I’m looking to start on building a humanoid robot in the next few months. I’m wanting to open source the final machine so open source suggestions are especially welcome. End goal is to create a machine that can shadow an operator’s movements. I’m aware of some problems with this idea, I’ll list/address them at the bottom).
I can handle the hardware and mechanical side of things just fine, I’ve got a good understanding on actuators and mechanical design as well as the tools and skills to build the thing.
The one thing I’m sort of stuck on is how to make it dynamically stable. Here are my initial thoughts and ideas:
My initial thought was to treat it similar to a two wheel balancing robot and just have it constantly move to try and catch itself, or shift it’s centre of mass over the legs. The problem I see with this is that accelerometers don’t work in free fall, so it would not work(?) if the machine stumbles I think. It also would not be able to adapt to when the CoM shifts (cargo is added, arms move around etc.) and would constantly be falling.
Second thought was to use multiple force sensors on the feet (at least 3). Using these I should be able to work out the location (along the ground plane) and magnitude of the sum of the weight and inertial forces on the machine. From there move the feet so this force falls within the “bounding box” of the two feet (i.e. the area enclosed a polygon made up of the ground contact points). The problems I see here are if there are 2 or less force sensors on the ground, or if the third+ sensors end up colinear with the first two, a ground plane can’t be established. I.e. the machine has started to tip.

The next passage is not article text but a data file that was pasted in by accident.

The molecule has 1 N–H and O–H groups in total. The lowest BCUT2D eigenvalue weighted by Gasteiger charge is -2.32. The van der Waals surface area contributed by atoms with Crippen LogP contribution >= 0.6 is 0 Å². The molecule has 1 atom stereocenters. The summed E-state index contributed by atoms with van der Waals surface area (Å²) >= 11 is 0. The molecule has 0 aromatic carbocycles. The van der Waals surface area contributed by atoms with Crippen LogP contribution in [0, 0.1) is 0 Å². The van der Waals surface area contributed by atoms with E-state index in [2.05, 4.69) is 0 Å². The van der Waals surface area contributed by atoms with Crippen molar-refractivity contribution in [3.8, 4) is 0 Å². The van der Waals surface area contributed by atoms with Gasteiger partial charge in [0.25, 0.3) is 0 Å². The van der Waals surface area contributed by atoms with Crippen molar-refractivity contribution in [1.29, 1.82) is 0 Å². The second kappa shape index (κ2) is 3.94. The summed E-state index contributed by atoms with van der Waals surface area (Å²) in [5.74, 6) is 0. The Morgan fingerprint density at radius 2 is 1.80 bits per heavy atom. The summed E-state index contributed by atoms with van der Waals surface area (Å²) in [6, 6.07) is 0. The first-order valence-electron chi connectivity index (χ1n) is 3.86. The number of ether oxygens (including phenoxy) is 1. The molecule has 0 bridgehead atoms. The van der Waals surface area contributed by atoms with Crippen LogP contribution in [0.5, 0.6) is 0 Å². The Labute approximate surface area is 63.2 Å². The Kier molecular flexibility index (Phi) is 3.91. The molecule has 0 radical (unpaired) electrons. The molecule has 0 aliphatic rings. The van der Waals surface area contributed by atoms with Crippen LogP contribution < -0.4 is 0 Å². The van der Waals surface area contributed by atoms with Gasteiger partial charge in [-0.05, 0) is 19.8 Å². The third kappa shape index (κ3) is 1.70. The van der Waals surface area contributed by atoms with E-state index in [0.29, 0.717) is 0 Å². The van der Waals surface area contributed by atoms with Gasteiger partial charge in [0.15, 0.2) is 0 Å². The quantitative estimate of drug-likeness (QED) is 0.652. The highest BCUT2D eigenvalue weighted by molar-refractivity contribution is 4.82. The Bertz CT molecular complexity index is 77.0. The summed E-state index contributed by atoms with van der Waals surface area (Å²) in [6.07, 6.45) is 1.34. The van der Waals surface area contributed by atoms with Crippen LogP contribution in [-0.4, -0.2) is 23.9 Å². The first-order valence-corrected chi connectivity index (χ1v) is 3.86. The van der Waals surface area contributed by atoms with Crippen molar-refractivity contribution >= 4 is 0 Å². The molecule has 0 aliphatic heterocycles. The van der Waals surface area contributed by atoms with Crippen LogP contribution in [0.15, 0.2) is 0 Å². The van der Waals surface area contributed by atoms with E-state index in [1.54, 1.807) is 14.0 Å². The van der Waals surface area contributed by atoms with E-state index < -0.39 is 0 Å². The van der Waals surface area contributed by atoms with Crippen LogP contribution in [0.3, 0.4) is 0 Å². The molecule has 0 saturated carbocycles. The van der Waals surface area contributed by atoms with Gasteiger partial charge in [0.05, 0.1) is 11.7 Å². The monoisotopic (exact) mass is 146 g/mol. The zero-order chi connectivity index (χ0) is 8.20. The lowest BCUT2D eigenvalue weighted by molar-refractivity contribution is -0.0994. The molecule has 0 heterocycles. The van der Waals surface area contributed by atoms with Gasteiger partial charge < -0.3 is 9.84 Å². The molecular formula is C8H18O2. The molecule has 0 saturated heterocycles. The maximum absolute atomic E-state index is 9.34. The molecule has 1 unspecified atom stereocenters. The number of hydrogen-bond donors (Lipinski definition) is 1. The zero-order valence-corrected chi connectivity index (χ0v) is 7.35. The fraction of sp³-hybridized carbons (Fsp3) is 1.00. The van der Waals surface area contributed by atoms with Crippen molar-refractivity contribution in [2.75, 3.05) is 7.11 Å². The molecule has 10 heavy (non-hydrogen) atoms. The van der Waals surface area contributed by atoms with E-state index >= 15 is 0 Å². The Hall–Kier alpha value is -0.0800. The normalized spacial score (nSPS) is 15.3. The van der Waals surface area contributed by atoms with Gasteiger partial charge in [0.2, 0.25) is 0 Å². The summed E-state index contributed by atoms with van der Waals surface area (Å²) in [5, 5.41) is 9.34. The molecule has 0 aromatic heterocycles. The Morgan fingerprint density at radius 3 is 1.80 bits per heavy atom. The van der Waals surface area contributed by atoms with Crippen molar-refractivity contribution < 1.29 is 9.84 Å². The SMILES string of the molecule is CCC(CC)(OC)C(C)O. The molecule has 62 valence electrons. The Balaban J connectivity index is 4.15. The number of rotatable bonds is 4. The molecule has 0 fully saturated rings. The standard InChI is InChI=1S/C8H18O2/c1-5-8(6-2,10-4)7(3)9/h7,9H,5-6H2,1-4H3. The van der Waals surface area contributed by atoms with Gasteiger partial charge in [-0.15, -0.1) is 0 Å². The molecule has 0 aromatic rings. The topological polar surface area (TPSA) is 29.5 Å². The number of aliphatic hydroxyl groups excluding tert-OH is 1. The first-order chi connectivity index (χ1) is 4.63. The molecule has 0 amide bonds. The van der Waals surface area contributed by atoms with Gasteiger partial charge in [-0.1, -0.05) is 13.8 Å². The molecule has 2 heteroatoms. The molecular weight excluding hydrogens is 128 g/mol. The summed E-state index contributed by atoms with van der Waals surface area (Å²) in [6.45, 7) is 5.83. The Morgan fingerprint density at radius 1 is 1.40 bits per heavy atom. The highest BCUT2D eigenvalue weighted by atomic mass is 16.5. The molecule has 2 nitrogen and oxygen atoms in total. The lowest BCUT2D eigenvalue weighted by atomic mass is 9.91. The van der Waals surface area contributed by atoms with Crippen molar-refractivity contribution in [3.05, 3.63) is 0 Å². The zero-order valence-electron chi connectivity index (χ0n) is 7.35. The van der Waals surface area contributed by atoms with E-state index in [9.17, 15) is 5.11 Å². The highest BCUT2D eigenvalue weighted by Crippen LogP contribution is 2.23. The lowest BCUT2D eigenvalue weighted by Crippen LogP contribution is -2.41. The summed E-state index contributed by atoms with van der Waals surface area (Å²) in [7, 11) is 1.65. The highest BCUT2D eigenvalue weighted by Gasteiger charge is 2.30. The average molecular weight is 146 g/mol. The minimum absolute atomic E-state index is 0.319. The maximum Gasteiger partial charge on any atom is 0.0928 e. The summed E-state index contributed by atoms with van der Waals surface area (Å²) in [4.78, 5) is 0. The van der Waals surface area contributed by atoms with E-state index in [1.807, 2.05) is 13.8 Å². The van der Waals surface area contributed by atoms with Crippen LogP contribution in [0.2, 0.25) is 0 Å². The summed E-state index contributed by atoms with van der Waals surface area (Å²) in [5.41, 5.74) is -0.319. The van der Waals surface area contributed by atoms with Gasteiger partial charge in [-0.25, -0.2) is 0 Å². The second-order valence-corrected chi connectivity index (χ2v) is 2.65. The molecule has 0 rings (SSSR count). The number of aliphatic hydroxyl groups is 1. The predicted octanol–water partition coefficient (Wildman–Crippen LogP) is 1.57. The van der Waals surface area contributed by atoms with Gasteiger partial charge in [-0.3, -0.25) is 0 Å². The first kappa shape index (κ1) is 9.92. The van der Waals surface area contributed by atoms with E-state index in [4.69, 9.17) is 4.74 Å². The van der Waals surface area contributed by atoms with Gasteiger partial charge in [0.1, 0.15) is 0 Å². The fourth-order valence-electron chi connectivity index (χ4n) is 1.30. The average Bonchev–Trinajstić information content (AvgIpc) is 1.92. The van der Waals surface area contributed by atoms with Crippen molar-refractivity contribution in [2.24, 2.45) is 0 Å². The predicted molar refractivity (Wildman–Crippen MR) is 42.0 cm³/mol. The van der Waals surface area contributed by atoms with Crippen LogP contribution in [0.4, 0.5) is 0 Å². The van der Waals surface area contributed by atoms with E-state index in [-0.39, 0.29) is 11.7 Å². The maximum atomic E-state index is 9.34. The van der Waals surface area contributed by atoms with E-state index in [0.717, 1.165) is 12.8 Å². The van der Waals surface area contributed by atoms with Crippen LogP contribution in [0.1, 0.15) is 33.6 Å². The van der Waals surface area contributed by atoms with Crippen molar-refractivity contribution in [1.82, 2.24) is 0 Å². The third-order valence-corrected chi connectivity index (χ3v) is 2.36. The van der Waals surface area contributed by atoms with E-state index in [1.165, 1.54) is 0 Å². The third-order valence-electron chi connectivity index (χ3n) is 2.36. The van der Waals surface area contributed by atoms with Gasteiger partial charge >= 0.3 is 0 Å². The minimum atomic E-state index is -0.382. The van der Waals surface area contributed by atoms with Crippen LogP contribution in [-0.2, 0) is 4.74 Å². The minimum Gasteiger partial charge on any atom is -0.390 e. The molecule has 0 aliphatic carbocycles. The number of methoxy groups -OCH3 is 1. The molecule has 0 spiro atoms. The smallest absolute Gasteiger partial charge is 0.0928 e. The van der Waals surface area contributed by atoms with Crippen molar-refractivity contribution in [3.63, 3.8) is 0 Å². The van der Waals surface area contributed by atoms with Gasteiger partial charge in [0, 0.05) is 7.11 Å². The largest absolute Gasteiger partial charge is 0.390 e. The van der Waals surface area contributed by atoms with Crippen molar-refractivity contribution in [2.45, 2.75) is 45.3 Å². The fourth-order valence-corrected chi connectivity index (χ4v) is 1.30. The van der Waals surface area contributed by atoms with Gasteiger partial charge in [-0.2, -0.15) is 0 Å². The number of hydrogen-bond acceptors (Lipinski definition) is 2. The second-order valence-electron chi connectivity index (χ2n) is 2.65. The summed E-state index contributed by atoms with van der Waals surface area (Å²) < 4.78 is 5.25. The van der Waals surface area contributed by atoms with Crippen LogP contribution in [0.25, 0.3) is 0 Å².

I’ve heard of and read up about ZMP, but still not 100% about what it is and how it works other than it tries to place the foot so that it balances/opposes the weight and inertial forces of the robot (not 100% sure what is used to sense those in the ZMP method). ZMP also seems to assume the CoM is fairly constant (does not change height, weight does not change etc.) which does not work for me.
But I don’t think these methods will work for a robot that needs to shadow a person’s movements. The problems being that unless the machine has the same proportions, same mass and same mass distribution as the operator, it wont be stable in the exact same position as the operator (you have a small bit of wiggle room since the CoM can lie anywhere within the polygon created by connecting the vertices of the feet and still be stable). This can be solved I guess by allowing the machine some allowable joint error or just telling it “get as close to this while still being stable”.
Second issue is that a lot of what people do is “controlled falling” (i.e. if you froze partway through your movement you would fall over, and not just for lack of minor corrections as with standing upright) and the above methods are focused on being stable. When someone lifts their foot off the ground, they could be intending to balance on the remaining foot, or be taking a “fall” in a certain direction to take a step. Both require a very different response. For this reason mimicking someone’s movement can be hard even for a person. The obvious answer would be to wait and see what the person is intending to do but I’d like the solution to be more “real time” and with no intentional lag.
Any ideas or suggestions? Sorry for the long post.